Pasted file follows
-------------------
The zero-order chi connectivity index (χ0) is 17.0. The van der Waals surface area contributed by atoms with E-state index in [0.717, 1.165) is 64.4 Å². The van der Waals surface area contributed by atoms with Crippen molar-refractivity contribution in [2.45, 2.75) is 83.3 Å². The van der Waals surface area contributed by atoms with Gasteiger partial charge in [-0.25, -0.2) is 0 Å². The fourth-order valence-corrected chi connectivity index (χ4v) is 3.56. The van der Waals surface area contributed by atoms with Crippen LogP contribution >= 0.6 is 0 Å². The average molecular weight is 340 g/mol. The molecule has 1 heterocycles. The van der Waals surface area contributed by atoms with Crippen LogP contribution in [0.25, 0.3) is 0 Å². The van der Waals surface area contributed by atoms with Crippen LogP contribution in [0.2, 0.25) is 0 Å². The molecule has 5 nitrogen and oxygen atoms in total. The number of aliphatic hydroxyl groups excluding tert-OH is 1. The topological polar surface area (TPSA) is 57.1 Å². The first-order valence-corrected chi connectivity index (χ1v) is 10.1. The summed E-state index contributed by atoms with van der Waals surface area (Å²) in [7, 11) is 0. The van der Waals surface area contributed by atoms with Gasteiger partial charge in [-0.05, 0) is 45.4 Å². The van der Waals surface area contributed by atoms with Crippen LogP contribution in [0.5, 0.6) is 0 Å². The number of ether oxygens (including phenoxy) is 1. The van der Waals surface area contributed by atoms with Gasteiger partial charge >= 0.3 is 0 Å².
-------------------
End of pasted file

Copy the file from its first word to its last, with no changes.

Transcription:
The zero-order chi connectivity index (χ0) is 17.0. The van der Waals surface area contributed by atoms with E-state index in [0.717, 1.165) is 64.4 Å². The van der Waals surface area contributed by atoms with Crippen molar-refractivity contribution in [2.45, 2.75) is 83.3 Å². The van der Waals surface area contributed by atoms with Gasteiger partial charge in [-0.25, -0.2) is 0 Å². The fourth-order valence-corrected chi connectivity index (χ4v) is 3.56. The van der Waals surface area contributed by atoms with Crippen LogP contribution >= 0.6 is 0 Å². The average molecular weight is 340 g/mol. The molecule has 1 heterocycles. The van der Waals surface area contributed by atoms with Crippen LogP contribution in [0.25, 0.3) is 0 Å². The van der Waals surface area contributed by atoms with Crippen LogP contribution in [0.2, 0.25) is 0 Å². The molecule has 5 nitrogen and oxygen atoms in total. The number of aliphatic hydroxyl groups excluding tert-OH is 1. The topological polar surface area (TPSA) is 57.1 Å². The first-order valence-corrected chi connectivity index (χ1v) is 10.1. The summed E-state index contributed by atoms with van der Waals surface area (Å²) in [7, 11) is 0. The van der Waals surface area contributed by atoms with Gasteiger partial charge in [-0.05, 0) is 45.4 Å². The van der Waals surface area contributed by atoms with Crippen LogP contribution in [0.5, 0.6) is 0 Å². The number of ether oxygens (including phenoxy) is 1. The van der Waals surface area contributed by atoms with Gasteiger partial charge >= 0.3 is 0 Å².